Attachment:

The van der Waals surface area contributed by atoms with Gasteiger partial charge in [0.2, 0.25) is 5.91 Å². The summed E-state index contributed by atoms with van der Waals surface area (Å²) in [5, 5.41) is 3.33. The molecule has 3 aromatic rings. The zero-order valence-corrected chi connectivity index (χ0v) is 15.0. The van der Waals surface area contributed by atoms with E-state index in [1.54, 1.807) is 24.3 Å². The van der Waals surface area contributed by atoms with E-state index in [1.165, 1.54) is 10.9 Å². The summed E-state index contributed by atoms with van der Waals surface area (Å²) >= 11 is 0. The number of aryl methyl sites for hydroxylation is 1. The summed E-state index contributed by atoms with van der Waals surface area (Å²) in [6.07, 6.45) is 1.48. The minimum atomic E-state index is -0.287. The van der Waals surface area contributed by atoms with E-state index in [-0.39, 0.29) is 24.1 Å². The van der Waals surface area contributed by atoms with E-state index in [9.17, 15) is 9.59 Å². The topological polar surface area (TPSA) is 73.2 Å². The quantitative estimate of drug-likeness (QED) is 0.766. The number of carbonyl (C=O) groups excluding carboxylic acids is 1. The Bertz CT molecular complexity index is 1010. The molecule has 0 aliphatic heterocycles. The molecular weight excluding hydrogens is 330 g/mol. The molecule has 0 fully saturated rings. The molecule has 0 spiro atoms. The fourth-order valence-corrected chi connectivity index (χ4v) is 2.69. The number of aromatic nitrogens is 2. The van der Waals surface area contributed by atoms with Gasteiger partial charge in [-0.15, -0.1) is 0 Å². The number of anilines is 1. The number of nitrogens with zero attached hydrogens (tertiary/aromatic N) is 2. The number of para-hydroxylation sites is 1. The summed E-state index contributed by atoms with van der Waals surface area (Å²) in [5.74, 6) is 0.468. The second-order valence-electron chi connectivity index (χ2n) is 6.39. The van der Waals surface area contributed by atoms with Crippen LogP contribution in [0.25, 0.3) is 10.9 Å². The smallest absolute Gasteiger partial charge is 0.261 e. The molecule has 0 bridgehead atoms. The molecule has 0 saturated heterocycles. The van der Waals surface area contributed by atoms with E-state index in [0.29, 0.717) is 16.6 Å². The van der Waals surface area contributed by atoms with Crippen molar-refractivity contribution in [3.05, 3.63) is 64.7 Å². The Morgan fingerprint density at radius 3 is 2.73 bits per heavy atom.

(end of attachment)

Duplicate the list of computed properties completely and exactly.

The van der Waals surface area contributed by atoms with Gasteiger partial charge in [0.2, 0.25) is 5.91 Å². The summed E-state index contributed by atoms with van der Waals surface area (Å²) in [5, 5.41) is 3.33. The molecule has 3 aromatic rings. The zero-order valence-corrected chi connectivity index (χ0v) is 15.0. The van der Waals surface area contributed by atoms with E-state index in [1.54, 1.807) is 24.3 Å². The van der Waals surface area contributed by atoms with E-state index in [1.165, 1.54) is 10.9 Å². The summed E-state index contributed by atoms with van der Waals surface area (Å²) >= 11 is 0. The number of aryl methyl sites for hydroxylation is 1. The summed E-state index contributed by atoms with van der Waals surface area (Å²) in [6.07, 6.45) is 1.48. The minimum atomic E-state index is -0.287. The van der Waals surface area contributed by atoms with E-state index in [-0.39, 0.29) is 24.1 Å². The van der Waals surface area contributed by atoms with E-state index in [9.17, 15) is 9.59 Å². The topological polar surface area (TPSA) is 73.2 Å². The quantitative estimate of drug-likeness (QED) is 0.766. The number of carbonyl (C=O) groups excluding carboxylic acids is 1. The Bertz CT molecular complexity index is 1010. The molecule has 0 aliphatic heterocycles. The molecular weight excluding hydrogens is 330 g/mol. The molecule has 0 fully saturated rings. The molecule has 0 spiro atoms. The fourth-order valence-corrected chi connectivity index (χ4v) is 2.69. The number of aromatic nitrogens is 2. The van der Waals surface area contributed by atoms with Gasteiger partial charge in [-0.15, -0.1) is 0 Å². The number of anilines is 1. The number of nitrogens with zero attached hydrogens (tertiary/aromatic N) is 2. The number of para-hydroxylation sites is 1. The summed E-state index contributed by atoms with van der Waals surface area (Å²) in [5.74, 6) is 0.468. The second-order valence-electron chi connectivity index (χ2n) is 6.39. The van der Waals surface area contributed by atoms with Crippen LogP contribution in [0.25, 0.3) is 10.9 Å². The smallest absolute Gasteiger partial charge is 0.261 e. The molecule has 0 bridgehead atoms. The molecule has 0 saturated heterocycles. The van der Waals surface area contributed by atoms with E-state index in [0.29, 0.717) is 16.6 Å². The van der Waals surface area contributed by atoms with Crippen molar-refractivity contribution in [3.05, 3.63) is 64.7 Å². The Morgan fingerprint density at radius 3 is 2.73 bits per heavy atom.